The question, however, is what the consequences are of the alternative. There exists a particularly sharp double-edged sword when considering the nature of the “deterrent.” The obvious concern is that if regulators continue to enter settlements that require no admissions of wrongdoing, those settlements will unlikely deter future misconduct but rather create a cost of business that further victimizes, rather than protects, investors. However, on the flip side, if regulators were to require admissions of wrongdoing as a condition to any settlement, the risk is that far fewer such actions/investigations would result in a settlement. Companies hesitant to admit any wrongdoing lest an investor or other party use that admission against it in a private lawsuit will not as readily agree to settle, which will undoubtedly result in protracted and costly litigation with uncertain outcomes. The question is what is the true goal --- to deter future misconduct as regulators consistently proclaim or to settle as many actions as possible, thereby avoiding the costs of lengthy litigation and the withering of budgetary constraints?

 Perhaps the greatest deterrent to securities fraud would be criminal prosecutions of individual wrongdoers, which is the prerogative of the Justice Department. The track record there has, if anything, been even spottier. The recent spate of insider trading convictions has been drastically undermined by the Second Circuit’s landmark ruling in the Newman case, which raises the bar dramatically for insider trading convictions. Other types of securities fraud criminal convictions of individuals are almost completely nonexistent.


Shareholder Approval Of Merger Held To Eliminate Claims Against Conflicted Investment Bankers

Attorney: Matthew C. Moehlman
Pomerantz Monitor November/December 2015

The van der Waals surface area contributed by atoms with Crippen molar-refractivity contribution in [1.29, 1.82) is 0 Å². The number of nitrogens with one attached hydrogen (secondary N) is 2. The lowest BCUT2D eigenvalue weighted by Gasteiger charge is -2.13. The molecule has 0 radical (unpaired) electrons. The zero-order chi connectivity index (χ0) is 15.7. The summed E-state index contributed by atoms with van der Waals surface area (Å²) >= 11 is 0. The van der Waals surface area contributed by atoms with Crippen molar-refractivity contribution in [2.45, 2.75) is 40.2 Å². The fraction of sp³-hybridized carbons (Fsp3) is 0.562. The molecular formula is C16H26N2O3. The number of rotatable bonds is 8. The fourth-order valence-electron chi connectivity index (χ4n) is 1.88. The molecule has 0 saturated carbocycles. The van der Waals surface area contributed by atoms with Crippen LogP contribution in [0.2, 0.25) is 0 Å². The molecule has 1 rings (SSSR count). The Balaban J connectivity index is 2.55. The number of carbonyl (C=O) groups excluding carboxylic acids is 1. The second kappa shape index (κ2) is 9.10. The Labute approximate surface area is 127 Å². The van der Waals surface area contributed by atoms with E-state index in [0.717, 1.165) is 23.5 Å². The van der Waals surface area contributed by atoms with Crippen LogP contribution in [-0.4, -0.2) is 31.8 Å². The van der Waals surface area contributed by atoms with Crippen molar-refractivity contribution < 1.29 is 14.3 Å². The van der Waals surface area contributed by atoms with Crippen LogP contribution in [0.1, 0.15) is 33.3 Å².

On October 29, 2015, Vice Chancellor Parsons of the Delaware Court of Chancery dismissed the sole remaining claim in In re Zale Corporation Stockholder Litigation, the shareholder suit arising from Zale’s 2014 merger with Signet Jewelers Ltd. The Zale opinion, in which Parsons reversed his own earlier ruling in light of binding new precedent from the Delaware Supreme Court, serves as a blunt reminder to investors that Delaware courts are highly reluctant to meddle with the decisions of corporate boards.

In the suit, the Zale plaintiffs had alleged that they were cashed out of their investment at an unreasonably low price due to the involvement of a conflicted financial advisor, Bank of America Merrill Lynch. Zale’s Board of Directors retained Merrill Lynch to advise it as to the financial fairness of the merger. In accepting the engagement, Merrill Lynch failed to inform the Board that it had recently met with Signet to pitch an acquisition of Zale. Notably, the same Merrill Lynch investment banker who led the team advising Zale’s Board had also led the team that pitched to Signet. Further, in the pitch meeting, Merrill Lynch had suggested that Zale pay no more than $21 per share for Zale, and ultimately, the merger was approved by Zale’s Board for an acquisition price of $21 per share. Finally, while Merrill Lynch ultimately informed the Board of its meeting with Signet, it waited to do so until after the merger was announced.